[JURIST] The International Committee of the Red Cross (ICRC) [official website] on Sunday said [press release] that an effective international arms treaty would save lives and aid in the enforcement of international law. The statement by the ICRC was made in anticipation of the UN Conference on the Arms Trade Treaty [official website], which is being held in New York from July 2-27. Participants are expected to negotiate a treaty obligating international governments to take some responsibility for distribution of weapons within their borders. In its statement, ICRC said it would encourage a treaty that banned the distribution of weapons that would likely be used to violate international or humanitarian law. The committee stressed the importance of adopting a strong and effective treaty:
Through its work to assist and protect victims during and after armed conflicts, the ICRC is witness to the human cost of the widespread availability and misuse of conventional weapons. By conventional weapons, we mean all weapons that are not nuclear, biological or chemical. We are convinced that an effective Arms Trade Treaty would save lives, facilitate the delivery of humanitarian and medical assistance, and strengthen compliance with international humanitarian law.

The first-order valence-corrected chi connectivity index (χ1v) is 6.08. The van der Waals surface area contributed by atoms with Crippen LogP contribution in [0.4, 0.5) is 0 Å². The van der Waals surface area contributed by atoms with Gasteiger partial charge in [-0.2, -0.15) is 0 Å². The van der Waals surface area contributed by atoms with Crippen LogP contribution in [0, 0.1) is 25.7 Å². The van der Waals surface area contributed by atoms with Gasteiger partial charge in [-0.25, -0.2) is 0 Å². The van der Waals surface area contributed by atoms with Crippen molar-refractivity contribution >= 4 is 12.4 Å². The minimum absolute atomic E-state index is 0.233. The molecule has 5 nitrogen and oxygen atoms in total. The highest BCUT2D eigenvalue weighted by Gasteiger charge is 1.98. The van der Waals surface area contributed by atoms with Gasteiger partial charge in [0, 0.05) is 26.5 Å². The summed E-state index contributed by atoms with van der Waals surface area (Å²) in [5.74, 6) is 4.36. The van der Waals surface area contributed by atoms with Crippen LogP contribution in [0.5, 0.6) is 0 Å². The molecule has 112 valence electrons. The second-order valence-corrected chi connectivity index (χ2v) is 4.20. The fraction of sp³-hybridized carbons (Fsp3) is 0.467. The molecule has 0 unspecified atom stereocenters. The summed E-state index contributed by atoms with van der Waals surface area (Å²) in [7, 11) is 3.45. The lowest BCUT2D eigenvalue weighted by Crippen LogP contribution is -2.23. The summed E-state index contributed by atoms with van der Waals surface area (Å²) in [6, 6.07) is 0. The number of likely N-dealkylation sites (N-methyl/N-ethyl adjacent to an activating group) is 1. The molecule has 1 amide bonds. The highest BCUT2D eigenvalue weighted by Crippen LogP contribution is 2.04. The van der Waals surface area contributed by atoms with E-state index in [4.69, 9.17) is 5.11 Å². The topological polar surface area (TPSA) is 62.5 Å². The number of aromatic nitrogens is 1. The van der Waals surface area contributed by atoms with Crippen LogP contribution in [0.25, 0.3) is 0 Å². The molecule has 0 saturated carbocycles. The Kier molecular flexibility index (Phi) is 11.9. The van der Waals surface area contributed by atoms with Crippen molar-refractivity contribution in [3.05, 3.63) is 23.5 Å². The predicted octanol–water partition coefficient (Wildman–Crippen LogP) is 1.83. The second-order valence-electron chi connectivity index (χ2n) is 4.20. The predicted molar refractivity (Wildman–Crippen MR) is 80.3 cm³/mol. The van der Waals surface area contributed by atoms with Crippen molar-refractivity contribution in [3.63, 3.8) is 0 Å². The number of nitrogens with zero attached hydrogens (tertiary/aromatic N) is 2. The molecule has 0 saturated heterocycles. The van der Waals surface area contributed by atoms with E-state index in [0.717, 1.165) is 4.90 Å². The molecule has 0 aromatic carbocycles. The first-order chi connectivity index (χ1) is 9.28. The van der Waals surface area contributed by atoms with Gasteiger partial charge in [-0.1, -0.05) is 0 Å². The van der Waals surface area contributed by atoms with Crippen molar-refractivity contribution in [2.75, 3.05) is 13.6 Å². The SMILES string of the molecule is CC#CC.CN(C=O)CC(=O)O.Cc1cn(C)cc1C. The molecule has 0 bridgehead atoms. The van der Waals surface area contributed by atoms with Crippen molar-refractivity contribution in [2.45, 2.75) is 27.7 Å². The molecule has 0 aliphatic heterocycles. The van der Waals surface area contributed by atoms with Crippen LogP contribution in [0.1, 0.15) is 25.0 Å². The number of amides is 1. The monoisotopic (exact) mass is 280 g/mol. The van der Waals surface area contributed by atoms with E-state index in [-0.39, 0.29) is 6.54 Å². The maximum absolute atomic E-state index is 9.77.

The arms trade treaty conference will be attended by representatives from 193 member states of the UN, as well as representatives from non-government organizations, and members of the arms industry.
International arms distribution continues to trouble governments and rights groups. In June, Amnesty International called for an end to the supply of arms [JURIST report] to groups in the Democratic Republic of Congo (DRC) after a report highlighted the flaws in Congolese security, which AI says leads to the availability and misuse of weapons and ammunition. In April, Russian arms dealer Viktor Bout [BBC profile; JURIST news archive] was sentenced in a US court to 25 years imprisonment [JURIST report]. Bout was convicted in November [JURIST report] on four counts of conspiracy for his proposed sale of anti-aircraft missiles to drug enforcement informants posing as potential buyers for a designated foreign terrorist organization.